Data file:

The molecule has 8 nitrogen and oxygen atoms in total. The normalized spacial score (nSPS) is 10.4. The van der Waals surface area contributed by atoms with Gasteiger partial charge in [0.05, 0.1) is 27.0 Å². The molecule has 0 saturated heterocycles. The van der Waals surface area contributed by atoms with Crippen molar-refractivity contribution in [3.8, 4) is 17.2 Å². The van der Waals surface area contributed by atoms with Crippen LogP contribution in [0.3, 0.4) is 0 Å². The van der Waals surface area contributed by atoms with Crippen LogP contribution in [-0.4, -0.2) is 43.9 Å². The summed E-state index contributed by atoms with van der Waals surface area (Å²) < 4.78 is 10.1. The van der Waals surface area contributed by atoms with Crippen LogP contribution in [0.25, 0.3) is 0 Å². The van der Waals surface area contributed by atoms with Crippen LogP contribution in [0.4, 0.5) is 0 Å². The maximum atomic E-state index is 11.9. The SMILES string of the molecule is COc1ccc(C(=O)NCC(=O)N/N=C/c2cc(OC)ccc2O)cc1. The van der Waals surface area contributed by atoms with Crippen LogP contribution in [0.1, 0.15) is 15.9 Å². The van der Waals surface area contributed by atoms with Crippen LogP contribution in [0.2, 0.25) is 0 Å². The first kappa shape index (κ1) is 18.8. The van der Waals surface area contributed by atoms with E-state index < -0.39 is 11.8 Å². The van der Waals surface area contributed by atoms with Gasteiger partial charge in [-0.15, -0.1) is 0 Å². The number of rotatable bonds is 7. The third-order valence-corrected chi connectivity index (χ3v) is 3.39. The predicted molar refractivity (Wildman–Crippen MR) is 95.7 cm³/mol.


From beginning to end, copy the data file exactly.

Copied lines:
The molecule has 8 nitrogen and oxygen atoms in total. The normalized spacial score (nSPS) is 10.4. The van der Waals surface area contributed by atoms with Gasteiger partial charge in [0.05, 0.1) is 27.0 Å². The molecule has 0 saturated heterocycles. The van der Waals surface area contributed by atoms with Crippen molar-refractivity contribution in [3.8, 4) is 17.2 Å². The van der Waals surface area contributed by atoms with Crippen LogP contribution in [0.3, 0.4) is 0 Å². The van der Waals surface area contributed by atoms with Crippen LogP contribution in [-0.4, -0.2) is 43.9 Å². The summed E-state index contributed by atoms with van der Waals surface area (Å²) < 4.78 is 10.1. The van der Waals surface area contributed by atoms with Crippen LogP contribution in [0.25, 0.3) is 0 Å². The van der Waals surface area contributed by atoms with Crippen LogP contribution in [0.4, 0.5) is 0 Å². The maximum atomic E-state index is 11.9. The SMILES string of the molecule is COc1ccc(C(=O)NCC(=O)N/N=C/c2cc(OC)ccc2O)cc1. The van der Waals surface area contributed by atoms with Crippen LogP contribution in [0.1, 0.15) is 15.9 Å². The van der Waals surface area contributed by atoms with Crippen LogP contribution in [0.2, 0.25) is 0 Å². The first kappa shape index (κ1) is 18.8. The van der Waals surface area contributed by atoms with E-state index < -0.39 is 11.8 Å². The van der Waals surface area contributed by atoms with Gasteiger partial charge in [-0.15, -0.1) is 0 Å². The number of rotatable bonds is 7. The third-order valence-corrected chi connectivity index (χ3v) is 3.39. The predicted molar refractivity (Wildman–Crippen MR) is 95.7 cm³/mol.